Making Amens: A Review of St. Joseph Brewery & Public House

A brews-based restaurant sets up shop in a former Catholic church. Our prayers have been answered.
Viking Farms lamb burger
Hozier’s face-melting hit “Take Me to Church” was fully entrenched in its 37th week on Billboard’s Hot 100 when St. Joseph Brewery & Public House opened in May, repurposing a 135-year-old Catholic parish on College Avenue into a sanctuary of beer. Naturally, that song became St. Joseph’s unofficial girls’-night-out anthem, the perfect party tune for anyone intrigued by the novelty of sipping an IPA in the Lord’s house—with all of the requisite jokes about lightning strikes and people bursting into flames as they walk through the door.

There is no question that the brewery’s seven owners (a team that includes managing partner Karl Mann, executive chef Scott Reifenberger, and the folks behind Chatham Tap and Ralston’s Drafthouse) embraced the building’s ecclesiastical floorplan; massive pointed arches and lancet windows soar toward a high vaulted ceiling, with tables arranged in the congregational nave and the beer-making equipment set up at the front of the church. But the overall look is surprisingly subdued, featuring a mostly brown color scheme as somber as a monk’s robe and not a pane of stained glass in sight. In fact, the most striking visual in this wide-open room is the celestial choir of shiny silver brewing tanks and fermenters filling the altar space—a full battery of Airstream–sized containers gleaming in the heavenly light, proving that this house of worship has its priorities in order.

Reifenberger’s menu seems formulated to play off of the house brews, to rouse drunken tastebuds with bold sauces.

Head brewer Alan Simons, formerly of Greenwood’s pioneering Oaken Barrel Brewing Company, rolled out a solid selection of house beers from the get-go. The smooth, spicy Sanctuary Saison was an early standout (though it’s out of the rotation until next summer). It shared the recycled–floor-joist bar top with the likes of a Kolsch; a stout; and the deep, dark Bohlen Brown, its toasty chocolate flavor enhanced with espresso roast from Strange Brew Coffee House, a southside haunt. Everyone has favorites and not-so-favorites—fans of especially hoppy, bitter ales will grouse at the citrusy Confessional IPA, for example. But one evening, two unrelated men sat at opposite ends of the crowded bar, wearing the same trendy Vardagen T-shirt emblazoned with the “Indiana: The Bearded State” graphic, which is a very good indicator for a successful craft-beer program.


Reifenberger’s menu seems formulated to play off of the house brews, to rouse drunken tastebuds with bold sauces and over-the-top flavors as overwhelming as a bag of Doritos. The most dangerous poutine in Indianapolis gets smothered in smoked beef and porter-beer gravy and then scattered with fried cheese curds just in case any Weight Watchers points had gone unspent. Fat jalapeños are stuffed with crab and tongue-tingling Capriole goat cheese and then bundled inside of chewy bacon, with a drizzle of Sriracha honey and a tuft of pickled red onions rounding out the flavors of this delicious but hard-to-maneuver bar snack. Crispy little beef short ribs wear a sweet Korean sesame glaze—excellent nibbles tugged right off the bone. Rock-shrimp fritters have a nice, briny seafood flavor, but their weird, rubbery texture makes them nearly as off-putting as the appetizer of sweet-potato tater tots that anyone with a toaster oven and a Sam’s Club membership could easily whip up at home.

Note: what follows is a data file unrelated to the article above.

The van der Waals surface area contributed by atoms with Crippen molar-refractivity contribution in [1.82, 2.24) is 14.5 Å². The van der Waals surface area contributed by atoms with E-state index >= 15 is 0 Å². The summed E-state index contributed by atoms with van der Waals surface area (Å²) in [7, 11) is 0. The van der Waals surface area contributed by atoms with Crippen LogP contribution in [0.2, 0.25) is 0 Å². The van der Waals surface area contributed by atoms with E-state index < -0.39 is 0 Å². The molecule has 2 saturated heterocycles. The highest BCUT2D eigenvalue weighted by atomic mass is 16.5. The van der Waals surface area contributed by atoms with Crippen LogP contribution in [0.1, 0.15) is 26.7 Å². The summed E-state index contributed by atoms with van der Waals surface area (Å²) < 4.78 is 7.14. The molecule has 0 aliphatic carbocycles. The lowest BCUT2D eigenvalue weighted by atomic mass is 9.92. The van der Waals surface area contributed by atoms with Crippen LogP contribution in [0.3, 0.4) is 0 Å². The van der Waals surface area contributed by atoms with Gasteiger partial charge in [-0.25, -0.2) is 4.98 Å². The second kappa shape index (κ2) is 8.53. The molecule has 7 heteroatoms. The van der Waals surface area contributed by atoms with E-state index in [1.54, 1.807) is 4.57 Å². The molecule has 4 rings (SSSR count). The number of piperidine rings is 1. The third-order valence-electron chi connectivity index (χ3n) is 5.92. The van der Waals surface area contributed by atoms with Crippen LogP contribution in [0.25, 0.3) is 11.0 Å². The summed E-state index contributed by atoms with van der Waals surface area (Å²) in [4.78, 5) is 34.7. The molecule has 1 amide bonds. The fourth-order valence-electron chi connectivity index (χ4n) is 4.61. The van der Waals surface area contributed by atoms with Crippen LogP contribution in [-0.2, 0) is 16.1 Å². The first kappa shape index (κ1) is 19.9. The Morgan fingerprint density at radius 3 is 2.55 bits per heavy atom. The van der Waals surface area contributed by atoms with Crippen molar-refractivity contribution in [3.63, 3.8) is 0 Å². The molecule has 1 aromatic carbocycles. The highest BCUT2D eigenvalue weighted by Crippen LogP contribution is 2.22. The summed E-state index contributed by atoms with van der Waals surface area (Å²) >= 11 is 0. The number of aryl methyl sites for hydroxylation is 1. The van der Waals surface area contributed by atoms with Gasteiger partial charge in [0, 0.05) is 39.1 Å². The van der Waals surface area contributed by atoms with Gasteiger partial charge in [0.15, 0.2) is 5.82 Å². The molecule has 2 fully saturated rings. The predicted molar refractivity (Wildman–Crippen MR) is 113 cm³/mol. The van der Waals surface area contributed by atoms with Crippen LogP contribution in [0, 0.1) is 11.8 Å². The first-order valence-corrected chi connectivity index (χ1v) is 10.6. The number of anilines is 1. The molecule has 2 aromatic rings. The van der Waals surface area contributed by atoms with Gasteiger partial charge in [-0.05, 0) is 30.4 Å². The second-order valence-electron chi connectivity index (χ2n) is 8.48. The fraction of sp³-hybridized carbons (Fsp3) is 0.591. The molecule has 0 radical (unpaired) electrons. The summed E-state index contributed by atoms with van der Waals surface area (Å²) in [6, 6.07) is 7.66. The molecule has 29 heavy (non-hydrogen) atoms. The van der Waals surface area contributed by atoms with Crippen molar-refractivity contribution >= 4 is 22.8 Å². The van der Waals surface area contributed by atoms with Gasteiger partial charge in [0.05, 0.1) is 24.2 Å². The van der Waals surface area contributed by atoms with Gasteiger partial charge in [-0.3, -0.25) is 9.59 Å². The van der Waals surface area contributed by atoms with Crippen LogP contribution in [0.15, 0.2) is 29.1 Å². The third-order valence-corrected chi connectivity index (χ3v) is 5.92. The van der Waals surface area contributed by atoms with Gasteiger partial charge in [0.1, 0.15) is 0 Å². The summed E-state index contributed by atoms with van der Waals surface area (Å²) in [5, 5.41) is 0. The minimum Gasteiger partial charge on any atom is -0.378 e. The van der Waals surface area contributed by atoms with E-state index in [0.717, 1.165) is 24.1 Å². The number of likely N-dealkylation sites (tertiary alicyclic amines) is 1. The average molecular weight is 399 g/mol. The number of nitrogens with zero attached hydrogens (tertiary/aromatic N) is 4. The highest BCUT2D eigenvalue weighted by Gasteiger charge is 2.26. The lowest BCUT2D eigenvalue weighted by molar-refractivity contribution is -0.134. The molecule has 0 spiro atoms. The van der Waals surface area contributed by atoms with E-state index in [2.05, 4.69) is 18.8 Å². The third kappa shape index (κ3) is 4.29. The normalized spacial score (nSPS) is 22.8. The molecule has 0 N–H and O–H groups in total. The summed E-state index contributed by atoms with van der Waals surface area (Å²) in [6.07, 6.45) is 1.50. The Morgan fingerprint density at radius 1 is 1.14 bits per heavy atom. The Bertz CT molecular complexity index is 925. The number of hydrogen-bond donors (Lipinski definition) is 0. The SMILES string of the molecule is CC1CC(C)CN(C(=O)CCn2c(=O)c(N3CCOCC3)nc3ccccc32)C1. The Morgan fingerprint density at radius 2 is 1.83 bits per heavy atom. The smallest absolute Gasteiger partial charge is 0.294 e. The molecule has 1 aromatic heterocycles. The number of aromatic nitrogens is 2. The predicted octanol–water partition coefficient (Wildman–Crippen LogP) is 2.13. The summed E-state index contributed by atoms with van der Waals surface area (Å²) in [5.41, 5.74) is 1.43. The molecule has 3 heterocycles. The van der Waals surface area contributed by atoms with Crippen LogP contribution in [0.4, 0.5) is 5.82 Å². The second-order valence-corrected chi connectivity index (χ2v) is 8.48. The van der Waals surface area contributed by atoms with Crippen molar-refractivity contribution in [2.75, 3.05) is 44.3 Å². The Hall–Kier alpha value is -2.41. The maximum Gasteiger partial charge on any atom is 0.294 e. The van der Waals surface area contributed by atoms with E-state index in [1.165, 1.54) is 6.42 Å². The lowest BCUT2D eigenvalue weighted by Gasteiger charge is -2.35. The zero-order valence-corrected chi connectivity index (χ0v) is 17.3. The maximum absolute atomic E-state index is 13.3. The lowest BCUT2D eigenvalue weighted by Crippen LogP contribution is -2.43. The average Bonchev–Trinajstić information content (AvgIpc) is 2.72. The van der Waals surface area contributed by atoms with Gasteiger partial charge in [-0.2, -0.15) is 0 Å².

Among the mains, a bourbon-glazed, hops-smoked pork porterhouse with bacon-braised greens is too much salty meat in one entree, but a hefty plank of grilled mahi mahi propped up on stems of grilled asparagus wears a luscious, perfectly balanced cilantro pesto that soaks into the bed of jasmine rice at the base of the dish. It’s a thoughtful combination of ingredients, right down to the slice of grilled lemon garnishing the fish. Equally impressive: a succulent Viking lamb burger dressed with feta, arugula, and harissa aioli that is simply perfect.

While the menu has hits and misses, it also has spunk and ambition. And the fact that the place is packed with folks from the neighborhood as well as a steady trickle of Mass Ave refugees suggests that, long after the drinking-in-church novelty wears off and that Hozier song becomes less of an earworm, St. Joseph will still be something worth singing about.



540 N. College Ave., 317-602-5670,

HOURS Tues.–Thurs. 11:30 a.m.–midnight, Fri.–Sat. 11:30 a.m.–1 a.m., Sun. 11:30 a.m.–11 p.m.